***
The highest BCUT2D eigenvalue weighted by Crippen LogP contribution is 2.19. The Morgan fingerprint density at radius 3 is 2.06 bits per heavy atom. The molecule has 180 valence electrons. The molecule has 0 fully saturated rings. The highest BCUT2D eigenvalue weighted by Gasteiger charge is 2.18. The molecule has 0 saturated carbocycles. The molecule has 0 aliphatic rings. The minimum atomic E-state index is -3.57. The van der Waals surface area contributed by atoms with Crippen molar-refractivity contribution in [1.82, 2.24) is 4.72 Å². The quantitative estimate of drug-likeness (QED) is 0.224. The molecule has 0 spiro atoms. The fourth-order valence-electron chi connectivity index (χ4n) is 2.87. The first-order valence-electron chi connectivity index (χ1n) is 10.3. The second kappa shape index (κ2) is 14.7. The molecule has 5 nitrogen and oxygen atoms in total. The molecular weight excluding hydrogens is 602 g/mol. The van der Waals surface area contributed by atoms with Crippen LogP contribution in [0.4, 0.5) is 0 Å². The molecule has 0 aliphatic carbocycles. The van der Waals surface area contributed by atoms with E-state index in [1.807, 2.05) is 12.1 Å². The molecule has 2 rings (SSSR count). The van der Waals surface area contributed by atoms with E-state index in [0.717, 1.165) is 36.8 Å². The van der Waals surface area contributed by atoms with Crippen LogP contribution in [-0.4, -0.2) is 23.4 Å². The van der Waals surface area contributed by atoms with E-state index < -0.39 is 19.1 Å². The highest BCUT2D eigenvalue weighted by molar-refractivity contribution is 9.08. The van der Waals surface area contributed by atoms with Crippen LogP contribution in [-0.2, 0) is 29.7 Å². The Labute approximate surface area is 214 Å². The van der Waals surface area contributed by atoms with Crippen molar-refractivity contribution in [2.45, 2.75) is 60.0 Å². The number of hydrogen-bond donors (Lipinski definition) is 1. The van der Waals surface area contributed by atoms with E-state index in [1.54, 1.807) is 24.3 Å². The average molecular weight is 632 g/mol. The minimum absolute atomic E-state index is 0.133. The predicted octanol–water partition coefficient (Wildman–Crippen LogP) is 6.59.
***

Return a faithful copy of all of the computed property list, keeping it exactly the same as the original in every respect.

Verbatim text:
The highest BCUT2D eigenvalue weighted by Crippen LogP contribution is 2.19. The Morgan fingerprint density at radius 3 is 2.06 bits per heavy atom. The molecule has 180 valence electrons. The molecule has 0 fully saturated rings. The highest BCUT2D eigenvalue weighted by Gasteiger charge is 2.18. The molecule has 0 saturated carbocycles. The molecule has 0 aliphatic rings. The minimum atomic E-state index is -3.57. The van der Waals surface area contributed by atoms with Crippen molar-refractivity contribution in [1.82, 2.24) is 4.72 Å². The quantitative estimate of drug-likeness (QED) is 0.224. The molecule has 0 spiro atoms. The fourth-order valence-electron chi connectivity index (χ4n) is 2.87. The first-order valence-electron chi connectivity index (χ1n) is 10.3. The second kappa shape index (κ2) is 14.7. The molecule has 5 nitrogen and oxygen atoms in total. The molecular weight excluding hydrogens is 602 g/mol. The van der Waals surface area contributed by atoms with Crippen LogP contribution in [0.4, 0.5) is 0 Å². The molecule has 0 aliphatic carbocycles. The van der Waals surface area contributed by atoms with E-state index in [1.807, 2.05) is 12.1 Å². The molecule has 2 rings (SSSR count). The van der Waals surface area contributed by atoms with E-state index in [0.717, 1.165) is 36.8 Å². The van der Waals surface area contributed by atoms with Crippen LogP contribution in [-0.4, -0.2) is 23.4 Å². The van der Waals surface area contributed by atoms with E-state index < -0.39 is 19.1 Å². The highest BCUT2D eigenvalue weighted by molar-refractivity contribution is 9.08. The van der Waals surface area contributed by atoms with Crippen LogP contribution in [-0.2, 0) is 29.7 Å². The Labute approximate surface area is 214 Å². The van der Waals surface area contributed by atoms with Crippen molar-refractivity contribution in [2.45, 2.75) is 60.0 Å². The number of hydrogen-bond donors (Lipinski definition) is 1. The van der Waals surface area contributed by atoms with E-state index in [1.54, 1.807) is 24.3 Å². The average molecular weight is 632 g/mol. The minimum absolute atomic E-state index is 0.133. The predicted octanol–water partition coefficient (Wildman–Crippen LogP) is 6.59.